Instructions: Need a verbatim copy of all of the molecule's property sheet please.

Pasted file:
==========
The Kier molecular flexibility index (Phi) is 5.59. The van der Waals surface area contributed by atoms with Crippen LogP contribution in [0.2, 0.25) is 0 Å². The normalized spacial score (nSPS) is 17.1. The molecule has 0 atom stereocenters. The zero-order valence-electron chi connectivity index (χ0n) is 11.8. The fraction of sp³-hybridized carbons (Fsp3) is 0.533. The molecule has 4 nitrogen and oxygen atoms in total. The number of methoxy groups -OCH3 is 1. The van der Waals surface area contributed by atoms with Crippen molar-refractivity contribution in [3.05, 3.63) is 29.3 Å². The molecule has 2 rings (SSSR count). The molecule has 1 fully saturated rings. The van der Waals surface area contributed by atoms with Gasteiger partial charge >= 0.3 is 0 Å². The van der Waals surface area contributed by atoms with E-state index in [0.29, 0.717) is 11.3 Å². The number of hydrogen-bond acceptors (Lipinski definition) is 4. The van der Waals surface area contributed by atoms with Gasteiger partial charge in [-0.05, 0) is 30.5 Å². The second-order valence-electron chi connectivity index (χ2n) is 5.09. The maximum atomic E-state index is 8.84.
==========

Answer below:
The Kier molecular flexibility index (Phi) is 5.59. The van der Waals surface area contributed by atoms with Crippen LogP contribution in [0.2, 0.25) is 0 Å². The normalized spacial score (nSPS) is 17.1. The molecule has 0 atom stereocenters. The zero-order valence-electron chi connectivity index (χ0n) is 11.8. The fraction of sp³-hybridized carbons (Fsp3) is 0.533. The molecule has 4 nitrogen and oxygen atoms in total. The number of methoxy groups -OCH3 is 1. The van der Waals surface area contributed by atoms with Crippen molar-refractivity contribution in [3.05, 3.63) is 29.3 Å². The molecule has 2 rings (SSSR count). The molecule has 1 fully saturated rings. The van der Waals surface area contributed by atoms with Gasteiger partial charge >= 0.3 is 0 Å². The van der Waals surface area contributed by atoms with E-state index in [0.29, 0.717) is 11.3 Å². The number of hydrogen-bond acceptors (Lipinski definition) is 4. The van der Waals surface area contributed by atoms with Gasteiger partial charge in [-0.05, 0) is 30.5 Å². The second-order valence-electron chi connectivity index (χ2n) is 5.09. The maximum atomic E-state index is 8.84.